President Barack Obama on Sunday seemed to walk back his administration's previous statements
acknowledging that the Muslim Brotherhood should have a voice in shaping any successive Egyptian government.
Reports last week indicated the administration was reviewing American policy toward the Islamist fundamentalist movement, with one independent adviser concluding he didn't sense any concern from the administration if the Brotherhood was part of the government.
During a pre-Super Bowl interview on Fox, the president called the Brotherhood "one faction in Egypt," but said that the country's future is greater than a choice between the existing Mubarak government and the Islamists. "There is no single way forward," State Department spokesman P.J. Crowley said, echoing the president.
The Brotherhood disagrees, increasingly issuing demands as the calls for Mubarak's immediate ouster continue. Because it is the most organized opposition group, the Brotherhood is well positioned to influence Egypt's future. And that influence is likely to stand against American interests.
As such, American officials should make our policies and interests clear and identify our allies and our enemies, writes Bill Siegel
at Family Security Matters.
"Although many choose to look the other way, the Brotherhood in Egypt makes no effort to disguise its position that America is its enemy (in addition to despotic rulers in Arab lands and Israel) or that it seeks the destruction of America as it is," Siegel writes. "In any other context, our leadership would have no difficulty in identifying the Brotherhood as our enemy."
That won't be easy for an administration that has advocated outreach to Islamists as a centerpiece of its foreign policy.
After inviting Brotherhood officials to his 2009 Cairo speech, the president "will have to ultimately identify the Brotherhood as our enemy," Siegel writes. "Yet, in doing so, he will then have to reverse the course of action he has taken domestically. More importantly, he will be forced to take strong actions against the Brotherhood here."
Efforts to court the Brotherhood are not new, however, as Ian Johnson details in the New York Review of Books. Where previous interaction turned out to be futile attempts to sway the Islamist groups to view America more favorably, conditions emerging in Egypt may leave little choice today.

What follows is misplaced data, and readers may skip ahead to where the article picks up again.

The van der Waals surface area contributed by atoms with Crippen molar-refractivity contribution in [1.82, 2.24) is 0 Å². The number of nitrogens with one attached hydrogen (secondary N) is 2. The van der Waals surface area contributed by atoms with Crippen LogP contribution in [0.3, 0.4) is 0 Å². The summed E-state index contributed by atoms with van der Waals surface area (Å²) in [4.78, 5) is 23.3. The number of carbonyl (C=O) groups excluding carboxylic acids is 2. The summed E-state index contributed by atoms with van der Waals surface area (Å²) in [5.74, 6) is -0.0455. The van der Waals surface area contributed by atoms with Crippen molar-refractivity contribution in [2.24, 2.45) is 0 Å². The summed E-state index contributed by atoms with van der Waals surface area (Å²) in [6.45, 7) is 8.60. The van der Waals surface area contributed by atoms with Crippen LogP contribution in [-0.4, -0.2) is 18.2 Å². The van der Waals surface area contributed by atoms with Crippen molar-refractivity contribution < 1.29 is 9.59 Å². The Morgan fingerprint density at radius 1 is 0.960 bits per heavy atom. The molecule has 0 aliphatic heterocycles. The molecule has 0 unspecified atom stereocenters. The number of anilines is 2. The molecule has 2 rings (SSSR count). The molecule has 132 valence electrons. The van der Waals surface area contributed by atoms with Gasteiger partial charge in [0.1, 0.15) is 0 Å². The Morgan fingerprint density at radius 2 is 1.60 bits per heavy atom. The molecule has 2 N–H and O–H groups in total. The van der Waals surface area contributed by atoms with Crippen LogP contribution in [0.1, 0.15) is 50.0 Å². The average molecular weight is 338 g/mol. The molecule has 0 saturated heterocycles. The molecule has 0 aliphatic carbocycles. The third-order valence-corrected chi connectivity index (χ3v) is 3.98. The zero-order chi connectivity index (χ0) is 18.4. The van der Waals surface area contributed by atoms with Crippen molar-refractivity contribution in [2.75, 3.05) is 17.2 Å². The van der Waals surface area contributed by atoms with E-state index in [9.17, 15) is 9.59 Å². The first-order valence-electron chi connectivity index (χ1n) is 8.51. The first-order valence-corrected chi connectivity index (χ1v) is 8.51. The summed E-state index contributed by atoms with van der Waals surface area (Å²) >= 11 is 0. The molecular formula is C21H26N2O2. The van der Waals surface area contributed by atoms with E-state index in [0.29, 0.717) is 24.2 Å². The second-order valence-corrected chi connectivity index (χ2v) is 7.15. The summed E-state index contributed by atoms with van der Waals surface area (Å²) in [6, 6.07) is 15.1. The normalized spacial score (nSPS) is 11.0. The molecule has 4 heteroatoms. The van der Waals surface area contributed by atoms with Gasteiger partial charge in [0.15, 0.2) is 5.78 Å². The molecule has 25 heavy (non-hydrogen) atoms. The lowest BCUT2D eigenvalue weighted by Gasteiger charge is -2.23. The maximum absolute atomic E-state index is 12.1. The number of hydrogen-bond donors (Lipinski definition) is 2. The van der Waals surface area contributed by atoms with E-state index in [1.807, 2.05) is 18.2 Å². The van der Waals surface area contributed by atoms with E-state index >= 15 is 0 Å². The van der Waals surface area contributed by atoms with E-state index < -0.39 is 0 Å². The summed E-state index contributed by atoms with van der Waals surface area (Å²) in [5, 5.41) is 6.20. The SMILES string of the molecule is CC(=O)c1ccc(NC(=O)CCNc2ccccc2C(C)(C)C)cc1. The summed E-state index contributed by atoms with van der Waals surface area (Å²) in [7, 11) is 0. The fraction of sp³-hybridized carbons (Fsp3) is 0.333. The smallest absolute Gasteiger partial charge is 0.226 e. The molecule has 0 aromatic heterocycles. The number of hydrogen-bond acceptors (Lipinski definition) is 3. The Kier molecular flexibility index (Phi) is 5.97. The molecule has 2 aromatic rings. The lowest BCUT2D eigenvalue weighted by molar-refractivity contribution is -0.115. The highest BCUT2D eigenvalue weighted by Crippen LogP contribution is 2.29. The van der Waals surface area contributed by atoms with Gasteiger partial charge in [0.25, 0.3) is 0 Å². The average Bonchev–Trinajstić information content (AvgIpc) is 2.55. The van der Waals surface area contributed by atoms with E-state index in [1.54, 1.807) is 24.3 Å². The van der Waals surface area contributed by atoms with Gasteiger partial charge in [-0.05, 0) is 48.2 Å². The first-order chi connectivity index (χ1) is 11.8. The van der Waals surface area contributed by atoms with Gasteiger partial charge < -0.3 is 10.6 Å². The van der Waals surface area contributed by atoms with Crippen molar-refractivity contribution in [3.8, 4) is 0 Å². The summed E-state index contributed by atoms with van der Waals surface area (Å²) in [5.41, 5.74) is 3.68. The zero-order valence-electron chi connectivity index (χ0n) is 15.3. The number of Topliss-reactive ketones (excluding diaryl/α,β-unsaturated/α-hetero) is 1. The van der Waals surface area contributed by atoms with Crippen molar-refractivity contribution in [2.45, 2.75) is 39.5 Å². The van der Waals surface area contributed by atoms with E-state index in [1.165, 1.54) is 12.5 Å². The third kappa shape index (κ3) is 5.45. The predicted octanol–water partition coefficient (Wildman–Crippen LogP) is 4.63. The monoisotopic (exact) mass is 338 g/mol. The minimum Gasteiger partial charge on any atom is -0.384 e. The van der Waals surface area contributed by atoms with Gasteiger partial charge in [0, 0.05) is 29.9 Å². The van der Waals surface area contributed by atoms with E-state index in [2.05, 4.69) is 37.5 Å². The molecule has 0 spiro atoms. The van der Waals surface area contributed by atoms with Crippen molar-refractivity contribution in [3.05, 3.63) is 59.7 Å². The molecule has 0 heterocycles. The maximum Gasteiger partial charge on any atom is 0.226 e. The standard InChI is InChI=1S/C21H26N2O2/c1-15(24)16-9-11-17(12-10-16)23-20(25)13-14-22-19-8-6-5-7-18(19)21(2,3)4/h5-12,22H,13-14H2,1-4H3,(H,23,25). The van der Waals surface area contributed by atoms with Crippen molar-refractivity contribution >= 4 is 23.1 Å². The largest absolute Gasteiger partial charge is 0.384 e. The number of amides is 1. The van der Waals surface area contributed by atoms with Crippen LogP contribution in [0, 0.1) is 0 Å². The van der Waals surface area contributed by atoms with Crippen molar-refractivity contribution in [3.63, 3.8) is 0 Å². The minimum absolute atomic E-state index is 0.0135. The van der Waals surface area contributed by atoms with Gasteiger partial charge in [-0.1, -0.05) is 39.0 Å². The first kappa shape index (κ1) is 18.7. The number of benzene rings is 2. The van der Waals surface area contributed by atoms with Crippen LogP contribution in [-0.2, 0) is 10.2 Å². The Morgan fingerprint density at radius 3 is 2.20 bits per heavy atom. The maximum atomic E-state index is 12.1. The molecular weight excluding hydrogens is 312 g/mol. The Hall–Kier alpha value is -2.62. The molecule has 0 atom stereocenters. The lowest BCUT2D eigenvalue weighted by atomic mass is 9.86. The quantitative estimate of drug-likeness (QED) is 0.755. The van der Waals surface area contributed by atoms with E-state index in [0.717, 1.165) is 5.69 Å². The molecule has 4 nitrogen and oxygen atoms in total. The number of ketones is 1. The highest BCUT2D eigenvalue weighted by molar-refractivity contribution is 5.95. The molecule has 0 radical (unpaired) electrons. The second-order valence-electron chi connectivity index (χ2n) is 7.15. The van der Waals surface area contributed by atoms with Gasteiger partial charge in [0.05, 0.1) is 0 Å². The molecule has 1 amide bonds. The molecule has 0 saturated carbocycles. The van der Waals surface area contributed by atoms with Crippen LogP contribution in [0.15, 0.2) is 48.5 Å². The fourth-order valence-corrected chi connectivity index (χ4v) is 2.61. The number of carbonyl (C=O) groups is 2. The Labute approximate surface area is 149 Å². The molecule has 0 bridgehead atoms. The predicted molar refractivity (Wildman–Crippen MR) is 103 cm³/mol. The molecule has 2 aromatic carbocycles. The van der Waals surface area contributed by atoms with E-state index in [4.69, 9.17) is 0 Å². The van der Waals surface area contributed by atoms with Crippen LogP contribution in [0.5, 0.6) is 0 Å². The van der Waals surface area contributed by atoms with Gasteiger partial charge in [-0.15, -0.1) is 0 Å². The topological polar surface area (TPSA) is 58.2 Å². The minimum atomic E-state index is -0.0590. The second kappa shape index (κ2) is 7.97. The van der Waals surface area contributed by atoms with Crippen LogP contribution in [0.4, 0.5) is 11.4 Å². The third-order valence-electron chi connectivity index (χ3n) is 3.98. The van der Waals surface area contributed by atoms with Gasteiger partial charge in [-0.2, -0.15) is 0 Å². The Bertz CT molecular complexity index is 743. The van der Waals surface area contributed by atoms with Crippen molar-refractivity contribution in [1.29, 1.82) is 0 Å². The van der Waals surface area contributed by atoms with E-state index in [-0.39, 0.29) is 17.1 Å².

Johnson, author of "A Mosque in Munich," traces efforts from Dwight Eisenhower to George W. Bush to woo the Brotherhood. It continues today. "Most — including the Obama administration — seem to think that it is a movement the West can do business with, even if the White House denies formal contacts."
This approach ignores the movement's slippery political positioning.
"In countries where it aspires to join the political mainstream, it renounces the use of violence locally," Johnson writes. "Hence the Muslim Brotherhood in Egypt says it no longer seeks to overthrow the regime violently — although its members there think nothing of calling for Israel's destruction. In Egypt, the Brotherhood also says it wants religious courts to enforce Shariah, but at times has also said that secular courts could have final say. This isn't to suggest that its moderation is just for show, but it's fair to say that the Brotherhood has only partially embraced the values of democracy and pluralism."
The debate makes it easy to overlook the aspirations of those who started this peaceful revolt. There is little indication that the protestors want to see the authoritarian, repressive Mubarak regime replaced by a government which, at a minimum, is significantly influenced by authoritarian and repressive religious fundamentalists.
Writer Alexander Meleagrou-Hitchens republished a Facebook posting of one protestor, who described the jihadist chants of Islamists trying to organize in the crowd. "No!" the anonymous poster wrote. "This is NOT why we were in the streets on Friday being tear gassed and dodging rubber bullets and it is not why we have been going to Tahrir everyday to be heard.
"The reason why this revolt went through and became successful was because it was not religiously or politically charged. Don't let the ones who have been watching this unfold in the shadows ride this wave and hijack what you have been fighting for."
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